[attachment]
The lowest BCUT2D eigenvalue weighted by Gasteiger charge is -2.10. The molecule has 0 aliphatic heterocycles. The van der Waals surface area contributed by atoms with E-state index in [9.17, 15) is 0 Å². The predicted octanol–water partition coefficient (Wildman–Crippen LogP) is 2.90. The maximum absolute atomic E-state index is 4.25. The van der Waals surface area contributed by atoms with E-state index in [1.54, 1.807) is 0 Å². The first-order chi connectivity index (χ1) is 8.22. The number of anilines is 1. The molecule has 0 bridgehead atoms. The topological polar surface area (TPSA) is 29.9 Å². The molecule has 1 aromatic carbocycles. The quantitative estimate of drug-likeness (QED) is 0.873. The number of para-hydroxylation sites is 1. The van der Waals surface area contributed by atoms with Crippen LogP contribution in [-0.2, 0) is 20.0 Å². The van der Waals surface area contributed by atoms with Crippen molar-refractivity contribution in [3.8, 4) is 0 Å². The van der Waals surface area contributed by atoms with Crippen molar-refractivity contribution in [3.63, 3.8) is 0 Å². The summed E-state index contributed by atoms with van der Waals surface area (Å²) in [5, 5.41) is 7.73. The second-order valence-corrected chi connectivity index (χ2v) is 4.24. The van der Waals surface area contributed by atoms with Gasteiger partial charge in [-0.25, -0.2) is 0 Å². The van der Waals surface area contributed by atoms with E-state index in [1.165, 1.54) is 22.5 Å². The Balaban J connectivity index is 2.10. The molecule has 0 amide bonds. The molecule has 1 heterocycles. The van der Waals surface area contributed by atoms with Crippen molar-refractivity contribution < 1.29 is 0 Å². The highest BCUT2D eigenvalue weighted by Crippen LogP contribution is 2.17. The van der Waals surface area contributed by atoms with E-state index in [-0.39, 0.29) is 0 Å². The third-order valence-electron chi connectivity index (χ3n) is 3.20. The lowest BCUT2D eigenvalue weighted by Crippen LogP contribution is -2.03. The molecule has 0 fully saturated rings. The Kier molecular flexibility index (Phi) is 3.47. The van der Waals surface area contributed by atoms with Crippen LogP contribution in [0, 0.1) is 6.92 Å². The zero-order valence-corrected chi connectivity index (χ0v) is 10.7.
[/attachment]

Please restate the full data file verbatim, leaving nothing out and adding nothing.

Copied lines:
The lowest BCUT2D eigenvalue weighted by Gasteiger charge is -2.10. The molecule has 0 aliphatic heterocycles. The van der Waals surface area contributed by atoms with E-state index in [9.17, 15) is 0 Å². The predicted octanol–water partition coefficient (Wildman–Crippen LogP) is 2.90. The maximum absolute atomic E-state index is 4.25. The van der Waals surface area contributed by atoms with E-state index in [1.54, 1.807) is 0 Å². The first-order chi connectivity index (χ1) is 8.22. The number of anilines is 1. The molecule has 0 bridgehead atoms. The topological polar surface area (TPSA) is 29.9 Å². The molecule has 1 aromatic carbocycles. The quantitative estimate of drug-likeness (QED) is 0.873. The number of para-hydroxylation sites is 1. The van der Waals surface area contributed by atoms with Crippen LogP contribution in [-0.2, 0) is 20.0 Å². The van der Waals surface area contributed by atoms with Crippen molar-refractivity contribution in [3.8, 4) is 0 Å². The van der Waals surface area contributed by atoms with Crippen molar-refractivity contribution in [3.63, 3.8) is 0 Å². The summed E-state index contributed by atoms with van der Waals surface area (Å²) in [5, 5.41) is 7.73. The second-order valence-corrected chi connectivity index (χ2v) is 4.24. The van der Waals surface area contributed by atoms with Gasteiger partial charge in [-0.25, -0.2) is 0 Å². The van der Waals surface area contributed by atoms with E-state index in [1.165, 1.54) is 22.5 Å². The Balaban J connectivity index is 2.10. The molecule has 0 amide bonds. The molecule has 1 heterocycles. The van der Waals surface area contributed by atoms with Crippen molar-refractivity contribution < 1.29 is 0 Å². The highest BCUT2D eigenvalue weighted by Crippen LogP contribution is 2.17. The van der Waals surface area contributed by atoms with E-state index in [-0.39, 0.29) is 0 Å². The third-order valence-electron chi connectivity index (χ3n) is 3.20. The lowest BCUT2D eigenvalue weighted by Crippen LogP contribution is -2.03. The molecule has 0 fully saturated rings. The Kier molecular flexibility index (Phi) is 3.47. The van der Waals surface area contributed by atoms with Crippen LogP contribution in [0, 0.1) is 6.92 Å². The zero-order valence-corrected chi connectivity index (χ0v) is 10.7.